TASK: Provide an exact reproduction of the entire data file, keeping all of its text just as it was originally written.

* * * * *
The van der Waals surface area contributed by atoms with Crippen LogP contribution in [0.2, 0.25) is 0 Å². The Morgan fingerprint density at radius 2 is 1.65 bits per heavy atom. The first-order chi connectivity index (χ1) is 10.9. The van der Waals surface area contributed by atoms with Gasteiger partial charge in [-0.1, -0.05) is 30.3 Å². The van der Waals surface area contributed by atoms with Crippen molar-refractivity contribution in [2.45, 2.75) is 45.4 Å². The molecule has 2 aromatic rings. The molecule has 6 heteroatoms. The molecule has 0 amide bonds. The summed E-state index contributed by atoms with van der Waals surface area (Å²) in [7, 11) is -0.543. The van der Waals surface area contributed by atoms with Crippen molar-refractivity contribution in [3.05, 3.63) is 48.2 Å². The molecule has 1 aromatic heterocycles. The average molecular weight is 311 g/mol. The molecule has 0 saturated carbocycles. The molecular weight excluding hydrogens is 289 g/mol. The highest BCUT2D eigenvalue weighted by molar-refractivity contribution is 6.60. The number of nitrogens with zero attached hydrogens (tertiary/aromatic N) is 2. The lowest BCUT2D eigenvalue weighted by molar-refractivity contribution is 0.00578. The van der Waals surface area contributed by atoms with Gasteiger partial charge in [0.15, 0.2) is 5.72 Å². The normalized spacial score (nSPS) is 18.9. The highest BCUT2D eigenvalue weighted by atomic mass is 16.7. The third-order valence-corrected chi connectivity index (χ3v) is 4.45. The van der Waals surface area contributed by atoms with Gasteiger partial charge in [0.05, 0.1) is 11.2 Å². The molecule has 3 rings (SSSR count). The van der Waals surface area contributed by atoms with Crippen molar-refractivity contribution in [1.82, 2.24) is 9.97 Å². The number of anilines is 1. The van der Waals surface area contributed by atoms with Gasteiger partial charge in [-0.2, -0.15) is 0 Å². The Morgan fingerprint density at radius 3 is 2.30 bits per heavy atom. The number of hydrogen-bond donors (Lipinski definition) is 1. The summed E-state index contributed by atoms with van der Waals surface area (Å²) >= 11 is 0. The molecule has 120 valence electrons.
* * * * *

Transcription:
The van der Waals surface area contributed by atoms with Crippen LogP contribution in [0.2, 0.25) is 0 Å². The Morgan fingerprint density at radius 2 is 1.65 bits per heavy atom. The first-order chi connectivity index (χ1) is 10.9. The van der Waals surface area contributed by atoms with Gasteiger partial charge in [-0.1, -0.05) is 30.3 Å². The van der Waals surface area contributed by atoms with Crippen molar-refractivity contribution in [2.45, 2.75) is 45.4 Å². The molecule has 2 aromatic rings. The molecule has 6 heteroatoms. The molecule has 0 amide bonds. The summed E-state index contributed by atoms with van der Waals surface area (Å²) in [7, 11) is -0.543. The van der Waals surface area contributed by atoms with Crippen molar-refractivity contribution in [3.05, 3.63) is 48.2 Å². The molecule has 1 aromatic heterocycles. The average molecular weight is 311 g/mol. The molecule has 0 saturated carbocycles. The molecular weight excluding hydrogens is 289 g/mol. The highest BCUT2D eigenvalue weighted by molar-refractivity contribution is 6.60. The number of nitrogens with zero attached hydrogens (tertiary/aromatic N) is 2. The lowest BCUT2D eigenvalue weighted by molar-refractivity contribution is 0.00578. The van der Waals surface area contributed by atoms with Gasteiger partial charge in [0.15, 0.2) is 5.72 Å². The normalized spacial score (nSPS) is 18.9. The highest BCUT2D eigenvalue weighted by atomic mass is 16.7. The third-order valence-corrected chi connectivity index (χ3v) is 4.45. The van der Waals surface area contributed by atoms with Gasteiger partial charge in [0.05, 0.1) is 11.2 Å². The molecule has 3 rings (SSSR count). The van der Waals surface area contributed by atoms with Crippen molar-refractivity contribution in [1.82, 2.24) is 9.97 Å². The number of anilines is 1. The van der Waals surface area contributed by atoms with Gasteiger partial charge in [-0.2, -0.15) is 0 Å². The Morgan fingerprint density at radius 3 is 2.30 bits per heavy atom. The number of hydrogen-bond donors (Lipinski definition) is 1. The summed E-state index contributed by atoms with van der Waals surface area (Å²) >= 11 is 0. The molecule has 120 valence electrons.